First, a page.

“Community pride is evident throughout the city in our neighborhoods, businesses, schools and service organizations,” Temecula Mayor Maryann Edwards said. “It is contagious and empowers us to set and achieve the highest standards with the confidence of knowing we are united in the common goals of making Temecula the best it can be. We are all proud partners in Temecula’s success and the resulting community pride is what unites us.”
Title sponsor for the event was Temecula Valley Hospital, 2016 Platinum Business of the Year. Program sponsor Pechanga Resort & Casino hosted the event Thursday, May 11. Twenty-five local organizations participated in the “Nonprofit Expo” held prior to the breakfast buffet.
Brian Connors, chairman of the board for the Temecula Valley Chamber of Commerce, introduced Edwards as “the longest-standing female council member to ever serve in the history of the city of Temecula … 2016 Woman of the Year for the state of California and the first and only woman to serve as our Temecula mayor three times.”
“Since Temecula’s incorporation in 1989, the city has invested hundreds of millions of dollars building infrastructure, developing roads, creating beautifully landscaped streets, sidewalks and medians, manicured parks and facilities that we enjoy every day,” Edwards said. ”Our job now is to reinvest back into the community to preserve the high quality of what we have built together. The voters of Temecula approved a one cent sales tax measure to preserve all of what our community has created, and to very importantly maintain excellent emergency response times, and increase police and fire protection to keep our community safe and uphold our high quality of life.”
Edwards noted that the passage of the measure has resulted in ten new law enforcement officers –two dedicated to the Homeless Outreach team, $2.3 million for road rehabilitation projects and $2.6 million on park and community facilities maintenance, including replacement of the synthetic turf at Birdsall Park and replacement of playground equipment throughout the city.
Edwards reported that once again Temecula received the Distinguished Budget Award from the Government Finance Officers Association, the highest form of recognition in governmental budgeting.
“Many large infrastructure projects are in the queue,” Edwards said.
These include the $50 million Temecula Parkway Interchange, the widening of Butterfield Stage from Rancho California to La Serena with a new traffic signal, phase one of the Overland Drive extension, Margarita Road rehabilitation from Rancho California Road to Temecula Parkway, slurry sealing neighborhood roads and upgrading traffic signal controllers to synchronize with Cal Trans on- and off-ramp intersections to improve traffic flow.
“We’ll never forget the flood of 1993 when Old Town was under water,” Edwards said, as she reported that two decades of pushing the federal government will finally result in Murrieta Creek modifications completed by the end of 2017 to assure Old Town Temecula will never again be flooded.
Edwards shared the trails and bikeways master plan is progressing with shared auto-cycle lanes, buffered bike lanes and a feasibility study for a “Waves to Wineries Trail” connecting wine country to the beach in Oceanside. She also stated that plans are underway for a pump track at Ronald Reagan Sports Park. Temecula’s Trail Master Plan received an American Planning Association award and is being considered for a state award.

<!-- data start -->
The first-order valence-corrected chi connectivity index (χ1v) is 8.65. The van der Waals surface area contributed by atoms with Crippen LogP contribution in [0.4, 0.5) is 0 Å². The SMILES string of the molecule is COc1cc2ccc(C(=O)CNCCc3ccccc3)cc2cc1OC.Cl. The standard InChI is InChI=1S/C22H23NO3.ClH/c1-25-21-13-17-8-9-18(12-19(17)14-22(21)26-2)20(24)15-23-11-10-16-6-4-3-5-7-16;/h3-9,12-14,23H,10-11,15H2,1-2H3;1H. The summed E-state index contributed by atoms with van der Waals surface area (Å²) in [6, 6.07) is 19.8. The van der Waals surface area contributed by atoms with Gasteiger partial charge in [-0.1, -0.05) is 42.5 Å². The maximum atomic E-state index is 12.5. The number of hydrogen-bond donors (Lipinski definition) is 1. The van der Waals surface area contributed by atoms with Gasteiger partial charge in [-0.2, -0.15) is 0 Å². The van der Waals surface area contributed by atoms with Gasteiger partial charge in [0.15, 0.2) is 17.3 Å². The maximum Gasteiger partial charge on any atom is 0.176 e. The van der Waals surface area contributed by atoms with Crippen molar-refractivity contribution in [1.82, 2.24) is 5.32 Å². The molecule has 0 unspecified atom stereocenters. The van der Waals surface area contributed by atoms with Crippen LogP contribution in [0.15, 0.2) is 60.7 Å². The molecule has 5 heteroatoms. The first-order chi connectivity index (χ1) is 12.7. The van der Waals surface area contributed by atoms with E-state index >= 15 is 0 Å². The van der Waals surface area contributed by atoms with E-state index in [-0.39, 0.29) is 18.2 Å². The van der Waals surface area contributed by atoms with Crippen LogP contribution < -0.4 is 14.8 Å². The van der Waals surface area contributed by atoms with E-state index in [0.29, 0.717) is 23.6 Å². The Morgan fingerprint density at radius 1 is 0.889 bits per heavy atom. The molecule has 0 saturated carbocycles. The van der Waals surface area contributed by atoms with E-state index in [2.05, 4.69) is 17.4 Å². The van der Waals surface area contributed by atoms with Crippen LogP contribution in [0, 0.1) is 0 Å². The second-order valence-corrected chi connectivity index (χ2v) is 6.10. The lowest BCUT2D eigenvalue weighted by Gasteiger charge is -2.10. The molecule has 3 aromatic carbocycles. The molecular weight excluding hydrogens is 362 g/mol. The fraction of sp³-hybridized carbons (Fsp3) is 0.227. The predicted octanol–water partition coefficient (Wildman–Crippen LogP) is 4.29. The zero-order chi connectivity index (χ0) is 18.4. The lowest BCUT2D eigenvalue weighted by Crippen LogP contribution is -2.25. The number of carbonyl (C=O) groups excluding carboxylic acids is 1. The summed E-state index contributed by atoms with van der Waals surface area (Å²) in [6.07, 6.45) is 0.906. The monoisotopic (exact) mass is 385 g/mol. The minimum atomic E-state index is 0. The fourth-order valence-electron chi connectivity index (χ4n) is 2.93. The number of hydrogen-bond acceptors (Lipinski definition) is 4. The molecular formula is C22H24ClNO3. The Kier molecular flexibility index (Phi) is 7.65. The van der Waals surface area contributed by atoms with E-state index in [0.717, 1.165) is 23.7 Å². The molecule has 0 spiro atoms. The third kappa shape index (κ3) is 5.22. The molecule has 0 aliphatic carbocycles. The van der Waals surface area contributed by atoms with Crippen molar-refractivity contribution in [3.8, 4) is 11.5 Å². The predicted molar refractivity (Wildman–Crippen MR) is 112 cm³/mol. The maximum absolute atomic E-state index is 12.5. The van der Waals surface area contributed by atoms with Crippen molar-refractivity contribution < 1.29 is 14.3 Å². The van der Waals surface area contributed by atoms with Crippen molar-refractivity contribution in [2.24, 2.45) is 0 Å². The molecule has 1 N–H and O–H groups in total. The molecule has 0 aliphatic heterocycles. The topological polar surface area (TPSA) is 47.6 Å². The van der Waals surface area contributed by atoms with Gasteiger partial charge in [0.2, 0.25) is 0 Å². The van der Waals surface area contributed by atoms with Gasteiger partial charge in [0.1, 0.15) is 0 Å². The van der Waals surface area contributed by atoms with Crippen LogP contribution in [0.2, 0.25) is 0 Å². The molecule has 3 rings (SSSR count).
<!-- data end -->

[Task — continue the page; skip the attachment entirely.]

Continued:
Thirty percent of Temecula’s population is under 18 years old. The city offers several youth workforce programs with real-life skills, including internships, youth in government, leadership academies, future physicians and lawyers programs, vocational programs and one of the largest annual college and vocational fairs in the area. The latter event attracts over 220 colleges, universities and vocational schools and over 8,000 visitors. The Spero Vineyards partnership is a vocational program in which 90 percent of 115 special needs students have graduated and have obtained meaningful employment.
“A city is only as good as its school district, and Temecula Valley Unified School District is a huge reason why Temecula is successful,” Edwards said. She recognized TVUSD for having the highest graduation rate in the county; its students score among the highest on standardized tests; it has the highest “A through G” completion rate of college-bound course requirements; it is a California Green Ribbon School Silver award recipient and its schools are consistently ranked in the top ten percent in the state. She noted the new culinary arts program at Temecula Valley High School is the first of its kind in the area.
Edwards turned her attention to local development, citing plans for Uptown Temecula along the Jefferson Avenue corridor.
“Uptown’s first project is the most beautiful auto spa you will ever see,” Edwards said. “The architecture is very reminiscent of our City Hall.”
Edwards noted that “the tourism sector has also taken notice of Uptown Temecula” with hotel applications on Jefferson for over 300 rooms, including Staybridge Suites and Hilton Garden Inn.
Pechanga’s $285 million expansion, providing an additional 568 rooms, will be completed by the end of 2017. The Pechanga tribe has also contributed $5 million toward the expansion of Pechanga Parkway and local roads as well as $9 million in funding for additional public safety.